In a tutorial on the responsibilities of the Colorado legislature, Jim Ignatius combined the lecture with his opposition to Amendment 64, which would legalize and regulate marijuana. The amendment would allow anyone 21 or older to possess and consume up to one ounce of marijuana.
As a preliminary to the vote by Teller County commissioners to pass a resolution opposing the amendment, the commission chair railed against citizens' initiatives and the ease at which amendments are added to the state constitution.
“As much as the legislative process is wrong and angers many people because of its slowness, my main reason for agreeing with this resolution is because of that,” he said, referring to his support for the legislative process.
A bill presented to the Colorado legislature is subject to lobbying on both sides of an issue. “All this gets hashed out, all these intended and unintended consequences,” Ignatius said.
If Colorado voters were to legalize marijuana, the legislation would go against prohibition of the plant by the federal government. “That drove our position over the last two years because we're not really sure what to do, because two massive governments don't agree,” Ignatius said.
When a bill goes through the “meat grinder” in the legislative process, the issue gets solved one way or another, Ignatius said.
The number assigned to the amendment highlights the ease at which the Colorado constitution can be amended, Ignatius said. “We've got 63 amendments already, many of them in conflict; it almost takes a constitutional convention to unwind all this stuff,” he said. “I vote against every amendment unless it's taking an amendment off because these bills need to go through the legislative process. That's how stuff is fixed.”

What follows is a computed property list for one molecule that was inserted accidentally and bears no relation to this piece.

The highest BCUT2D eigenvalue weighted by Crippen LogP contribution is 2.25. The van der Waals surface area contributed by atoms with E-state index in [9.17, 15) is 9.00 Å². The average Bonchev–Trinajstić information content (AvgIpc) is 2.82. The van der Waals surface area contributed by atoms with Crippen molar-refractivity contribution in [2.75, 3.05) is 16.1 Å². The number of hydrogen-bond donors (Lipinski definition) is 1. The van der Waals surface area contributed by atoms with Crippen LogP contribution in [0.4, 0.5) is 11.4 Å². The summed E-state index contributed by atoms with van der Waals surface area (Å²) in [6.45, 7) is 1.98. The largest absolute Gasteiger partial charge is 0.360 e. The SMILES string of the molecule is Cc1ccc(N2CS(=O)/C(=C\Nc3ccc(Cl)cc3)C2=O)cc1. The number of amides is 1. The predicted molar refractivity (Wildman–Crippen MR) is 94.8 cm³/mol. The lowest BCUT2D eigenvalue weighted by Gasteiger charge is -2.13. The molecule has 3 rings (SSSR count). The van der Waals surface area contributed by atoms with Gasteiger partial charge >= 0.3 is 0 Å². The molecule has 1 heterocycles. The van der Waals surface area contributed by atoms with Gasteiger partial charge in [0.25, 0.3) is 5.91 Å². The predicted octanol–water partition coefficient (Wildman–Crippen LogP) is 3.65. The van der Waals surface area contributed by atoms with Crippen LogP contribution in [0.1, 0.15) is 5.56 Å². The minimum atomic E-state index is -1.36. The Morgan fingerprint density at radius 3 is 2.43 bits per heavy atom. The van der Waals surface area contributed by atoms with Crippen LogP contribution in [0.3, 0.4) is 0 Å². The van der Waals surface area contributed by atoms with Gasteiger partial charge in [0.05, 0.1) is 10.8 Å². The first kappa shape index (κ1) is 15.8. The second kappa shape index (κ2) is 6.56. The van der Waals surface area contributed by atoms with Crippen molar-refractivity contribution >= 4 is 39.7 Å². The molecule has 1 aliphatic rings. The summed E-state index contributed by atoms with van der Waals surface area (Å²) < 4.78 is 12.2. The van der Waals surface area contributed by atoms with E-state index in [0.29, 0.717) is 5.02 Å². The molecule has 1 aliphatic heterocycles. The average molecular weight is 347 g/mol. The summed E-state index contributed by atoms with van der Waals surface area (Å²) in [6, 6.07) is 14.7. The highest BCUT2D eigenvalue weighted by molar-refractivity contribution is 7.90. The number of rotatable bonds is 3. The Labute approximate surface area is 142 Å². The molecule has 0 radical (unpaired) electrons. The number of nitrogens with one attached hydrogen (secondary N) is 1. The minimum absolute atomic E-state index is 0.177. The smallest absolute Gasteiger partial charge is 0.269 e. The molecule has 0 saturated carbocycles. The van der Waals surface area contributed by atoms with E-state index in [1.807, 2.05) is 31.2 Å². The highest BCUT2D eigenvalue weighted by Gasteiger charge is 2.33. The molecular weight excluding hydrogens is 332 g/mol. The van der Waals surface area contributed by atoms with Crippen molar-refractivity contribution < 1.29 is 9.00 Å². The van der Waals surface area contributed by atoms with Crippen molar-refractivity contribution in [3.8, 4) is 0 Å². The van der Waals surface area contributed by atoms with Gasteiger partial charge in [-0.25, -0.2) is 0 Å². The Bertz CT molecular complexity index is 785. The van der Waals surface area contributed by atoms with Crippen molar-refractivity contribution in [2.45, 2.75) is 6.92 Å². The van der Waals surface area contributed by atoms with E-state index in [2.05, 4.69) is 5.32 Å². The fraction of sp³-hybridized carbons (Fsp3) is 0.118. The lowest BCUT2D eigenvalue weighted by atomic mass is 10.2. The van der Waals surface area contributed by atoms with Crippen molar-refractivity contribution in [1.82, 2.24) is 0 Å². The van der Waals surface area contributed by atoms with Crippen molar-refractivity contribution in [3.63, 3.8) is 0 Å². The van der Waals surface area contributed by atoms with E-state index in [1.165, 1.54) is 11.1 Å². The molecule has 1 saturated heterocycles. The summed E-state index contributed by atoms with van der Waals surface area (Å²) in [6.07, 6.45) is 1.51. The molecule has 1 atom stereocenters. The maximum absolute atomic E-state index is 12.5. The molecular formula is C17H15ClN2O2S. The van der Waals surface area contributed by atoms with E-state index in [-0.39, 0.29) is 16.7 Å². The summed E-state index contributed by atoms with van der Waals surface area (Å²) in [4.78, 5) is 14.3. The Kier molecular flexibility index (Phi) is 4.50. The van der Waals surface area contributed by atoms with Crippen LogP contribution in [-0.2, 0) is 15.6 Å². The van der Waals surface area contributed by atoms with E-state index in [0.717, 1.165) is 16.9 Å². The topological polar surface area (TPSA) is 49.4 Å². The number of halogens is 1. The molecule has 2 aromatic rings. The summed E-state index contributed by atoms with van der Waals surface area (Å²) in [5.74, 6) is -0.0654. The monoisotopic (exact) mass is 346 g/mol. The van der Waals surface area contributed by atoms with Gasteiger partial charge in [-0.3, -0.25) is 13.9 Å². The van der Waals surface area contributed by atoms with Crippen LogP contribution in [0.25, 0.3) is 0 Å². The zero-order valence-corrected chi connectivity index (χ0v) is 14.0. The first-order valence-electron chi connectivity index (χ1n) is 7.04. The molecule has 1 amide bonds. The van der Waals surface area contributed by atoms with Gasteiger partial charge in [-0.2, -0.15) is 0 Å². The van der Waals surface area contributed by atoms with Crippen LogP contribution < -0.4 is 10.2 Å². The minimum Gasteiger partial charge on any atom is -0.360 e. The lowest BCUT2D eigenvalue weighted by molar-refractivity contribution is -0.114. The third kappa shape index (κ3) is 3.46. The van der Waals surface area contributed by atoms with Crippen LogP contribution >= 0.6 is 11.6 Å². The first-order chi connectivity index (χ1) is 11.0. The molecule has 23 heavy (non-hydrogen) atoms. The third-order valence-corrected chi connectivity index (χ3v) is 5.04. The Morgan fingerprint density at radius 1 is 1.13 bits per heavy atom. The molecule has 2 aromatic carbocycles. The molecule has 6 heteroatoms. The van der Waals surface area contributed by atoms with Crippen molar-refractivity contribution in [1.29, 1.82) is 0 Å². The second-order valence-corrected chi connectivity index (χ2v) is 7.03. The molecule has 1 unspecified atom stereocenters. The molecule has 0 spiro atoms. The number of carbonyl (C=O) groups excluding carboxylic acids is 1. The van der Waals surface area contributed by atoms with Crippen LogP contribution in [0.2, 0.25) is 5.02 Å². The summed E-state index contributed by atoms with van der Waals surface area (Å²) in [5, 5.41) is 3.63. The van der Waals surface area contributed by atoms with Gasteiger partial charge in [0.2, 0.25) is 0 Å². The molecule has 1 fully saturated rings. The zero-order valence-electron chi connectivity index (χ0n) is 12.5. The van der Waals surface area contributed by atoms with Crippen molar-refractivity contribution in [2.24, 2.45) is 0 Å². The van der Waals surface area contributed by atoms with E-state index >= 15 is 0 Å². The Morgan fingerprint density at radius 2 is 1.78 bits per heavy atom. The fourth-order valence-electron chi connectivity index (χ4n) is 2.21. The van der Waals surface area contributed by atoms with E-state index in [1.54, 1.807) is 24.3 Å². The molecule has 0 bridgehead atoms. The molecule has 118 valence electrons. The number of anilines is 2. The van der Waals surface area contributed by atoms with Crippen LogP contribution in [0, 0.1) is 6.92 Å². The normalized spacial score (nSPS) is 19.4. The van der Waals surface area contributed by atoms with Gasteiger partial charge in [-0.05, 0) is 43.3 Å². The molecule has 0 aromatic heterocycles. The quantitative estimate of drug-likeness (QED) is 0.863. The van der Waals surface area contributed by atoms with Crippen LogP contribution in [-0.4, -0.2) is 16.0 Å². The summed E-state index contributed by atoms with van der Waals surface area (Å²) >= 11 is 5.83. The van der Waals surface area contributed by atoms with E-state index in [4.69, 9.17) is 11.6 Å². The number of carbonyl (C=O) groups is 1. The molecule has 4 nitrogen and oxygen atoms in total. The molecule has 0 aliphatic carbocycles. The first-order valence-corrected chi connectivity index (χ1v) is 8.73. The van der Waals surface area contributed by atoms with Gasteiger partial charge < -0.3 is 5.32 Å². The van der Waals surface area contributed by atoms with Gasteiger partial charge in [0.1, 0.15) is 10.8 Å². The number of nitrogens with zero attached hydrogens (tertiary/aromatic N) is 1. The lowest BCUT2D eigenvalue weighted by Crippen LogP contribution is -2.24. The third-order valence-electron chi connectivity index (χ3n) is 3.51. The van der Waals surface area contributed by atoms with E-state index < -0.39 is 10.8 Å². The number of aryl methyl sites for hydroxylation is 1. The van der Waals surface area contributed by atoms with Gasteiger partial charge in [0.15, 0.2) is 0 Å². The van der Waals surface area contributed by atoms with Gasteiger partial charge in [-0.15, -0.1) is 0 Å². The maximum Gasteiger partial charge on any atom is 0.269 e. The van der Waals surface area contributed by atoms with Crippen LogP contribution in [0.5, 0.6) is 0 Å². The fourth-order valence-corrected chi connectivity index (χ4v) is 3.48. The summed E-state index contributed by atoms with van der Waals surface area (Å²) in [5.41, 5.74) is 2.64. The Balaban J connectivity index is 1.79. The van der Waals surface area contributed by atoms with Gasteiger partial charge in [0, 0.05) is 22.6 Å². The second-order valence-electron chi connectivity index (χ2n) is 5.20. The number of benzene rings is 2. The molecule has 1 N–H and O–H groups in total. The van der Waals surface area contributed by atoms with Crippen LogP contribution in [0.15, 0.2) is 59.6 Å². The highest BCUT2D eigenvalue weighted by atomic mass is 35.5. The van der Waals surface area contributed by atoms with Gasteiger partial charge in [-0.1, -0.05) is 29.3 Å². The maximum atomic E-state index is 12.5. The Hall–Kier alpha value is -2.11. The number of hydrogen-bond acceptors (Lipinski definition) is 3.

On a roll and getting more worked up, Ignatius continued. “What we do is legislate by sound bite. It's unfortunate, because you get a 15-second, or a 30-second sound bite; it's who can raise the most amount of money,” he said. “But all these issues are not being addressed if you don't put them through the legislature.”
For emphasis, Ignatius added. “Amendments stink. They are just horrible in the way the legislative process is supposed to work,” he said. “That's my main reason for agreeing with the resolution.”
In Colorado, a citizens' initiative is approved if the petitioner collects 5 percent of the total number of votes cast for the Secretary of State in the preceding general election. This year's petitioners collected enough approved signatures, 86,105, to proceed with the initiative.